Nationwide received a favorable private letter ruling (PLR) from the Internal Revenue Service on the tax treatment of advisory fees paid from nonqualified annuities. The new ruling concludes that the payment of an advisory fee from a variable, fixed indexed or hybrid nonqualified annuity can now be structured to not give rise to a taxable distribution.
Previously, the rules were fairly punitive toward fee-based advisors, as paying their fee from a nonqualified annuity policy sold outside a retirement account not only created a taxable event but could also potentially subject the client to penalties based on their age. Workarounds existed, such as simply pulling the fee from a different account; however, they had other drawbacks. Ultimately, the sum total effect was to make things more expensive for the end-client for no particular reason.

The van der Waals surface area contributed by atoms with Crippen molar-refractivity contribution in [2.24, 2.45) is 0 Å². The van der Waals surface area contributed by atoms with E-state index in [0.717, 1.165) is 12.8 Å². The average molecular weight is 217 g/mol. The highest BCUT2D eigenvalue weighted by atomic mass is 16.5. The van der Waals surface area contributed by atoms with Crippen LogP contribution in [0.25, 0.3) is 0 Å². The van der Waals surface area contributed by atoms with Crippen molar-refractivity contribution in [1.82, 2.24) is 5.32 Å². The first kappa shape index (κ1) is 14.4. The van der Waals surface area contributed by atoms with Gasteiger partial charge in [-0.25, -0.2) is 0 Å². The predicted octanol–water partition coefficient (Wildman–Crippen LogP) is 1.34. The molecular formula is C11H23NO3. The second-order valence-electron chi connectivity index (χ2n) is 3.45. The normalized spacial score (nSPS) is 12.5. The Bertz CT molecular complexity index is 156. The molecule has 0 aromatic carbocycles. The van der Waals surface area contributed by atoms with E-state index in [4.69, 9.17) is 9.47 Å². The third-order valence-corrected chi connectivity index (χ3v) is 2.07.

The PLR essentially conforms the tax treatment of properly structured advisory fees from nonqualified annuities with those from qualified accounts, such as 401(k)s, 403(b)s and IRAs. This ruling eliminates a key friction point, allowing RIAs and fee-based advisors to more easily incorporate insurance and annuities into the holistic planning process.
Among important guidelines cited in the ruling, the advisory fees for the nonqualified annuity cannot exceed 1.5% of its cash value. The ruling applies only to fee-based nonqualified annuities, where the advisor does not receive a commission related to the sale. The fee is paid with respect to the investment advice received by the contract owner specifically related to the nonqualified annuity.
“Nationwide has been committed to achieving this favorable ruling on behalf of RIAs, fee-based advisors and their clients, and now can provide them with an important benefit that they have been seeking for years,” said Craig Hawley, Head of Nationwide Advisory Solutions. "… this favorable ruling on the tax-treatment of advisory fees is another milestone in our mission to truly meet the unique needs of RIAs, fee-based advisors and the clients they serve.”